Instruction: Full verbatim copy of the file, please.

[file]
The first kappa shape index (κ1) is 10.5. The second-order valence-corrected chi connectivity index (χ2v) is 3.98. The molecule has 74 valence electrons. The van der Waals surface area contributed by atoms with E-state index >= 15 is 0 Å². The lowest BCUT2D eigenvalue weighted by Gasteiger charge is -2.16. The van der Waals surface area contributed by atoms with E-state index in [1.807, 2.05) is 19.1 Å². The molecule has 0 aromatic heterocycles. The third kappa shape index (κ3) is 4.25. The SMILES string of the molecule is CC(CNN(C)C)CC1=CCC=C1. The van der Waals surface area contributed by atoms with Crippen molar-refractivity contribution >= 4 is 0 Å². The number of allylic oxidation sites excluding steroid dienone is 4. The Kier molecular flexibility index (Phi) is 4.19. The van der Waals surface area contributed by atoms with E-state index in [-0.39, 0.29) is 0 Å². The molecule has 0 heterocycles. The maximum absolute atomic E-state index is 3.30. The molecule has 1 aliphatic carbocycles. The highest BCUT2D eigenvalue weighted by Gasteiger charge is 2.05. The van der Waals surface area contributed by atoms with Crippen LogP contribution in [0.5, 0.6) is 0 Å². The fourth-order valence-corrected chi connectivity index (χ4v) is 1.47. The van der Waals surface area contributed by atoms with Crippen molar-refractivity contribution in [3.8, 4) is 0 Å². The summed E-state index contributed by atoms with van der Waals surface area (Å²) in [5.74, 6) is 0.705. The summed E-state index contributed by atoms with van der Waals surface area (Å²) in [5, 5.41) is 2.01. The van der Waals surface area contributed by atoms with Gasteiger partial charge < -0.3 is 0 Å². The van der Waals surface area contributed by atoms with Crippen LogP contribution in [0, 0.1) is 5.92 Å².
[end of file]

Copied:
The first kappa shape index (κ1) is 10.5. The second-order valence-corrected chi connectivity index (χ2v) is 3.98. The molecule has 74 valence electrons. The van der Waals surface area contributed by atoms with E-state index >= 15 is 0 Å². The lowest BCUT2D eigenvalue weighted by Gasteiger charge is -2.16. The van der Waals surface area contributed by atoms with E-state index in [1.807, 2.05) is 19.1 Å². The molecule has 0 aromatic heterocycles. The third kappa shape index (κ3) is 4.25. The SMILES string of the molecule is CC(CNN(C)C)CC1=CCC=C1. The van der Waals surface area contributed by atoms with Crippen molar-refractivity contribution >= 4 is 0 Å². The number of allylic oxidation sites excluding steroid dienone is 4. The Kier molecular flexibility index (Phi) is 4.19. The van der Waals surface area contributed by atoms with E-state index in [-0.39, 0.29) is 0 Å². The molecule has 0 heterocycles. The maximum absolute atomic E-state index is 3.30. The molecule has 1 aliphatic carbocycles. The highest BCUT2D eigenvalue weighted by Gasteiger charge is 2.05. The van der Waals surface area contributed by atoms with Crippen LogP contribution in [0.5, 0.6) is 0 Å². The fourth-order valence-corrected chi connectivity index (χ4v) is 1.47. The van der Waals surface area contributed by atoms with Crippen molar-refractivity contribution in [3.8, 4) is 0 Å². The summed E-state index contributed by atoms with van der Waals surface area (Å²) in [5.74, 6) is 0.705. The summed E-state index contributed by atoms with van der Waals surface area (Å²) in [5, 5.41) is 2.01. The van der Waals surface area contributed by atoms with Gasteiger partial charge < -0.3 is 0 Å². The van der Waals surface area contributed by atoms with Crippen LogP contribution in [0, 0.1) is 5.92 Å².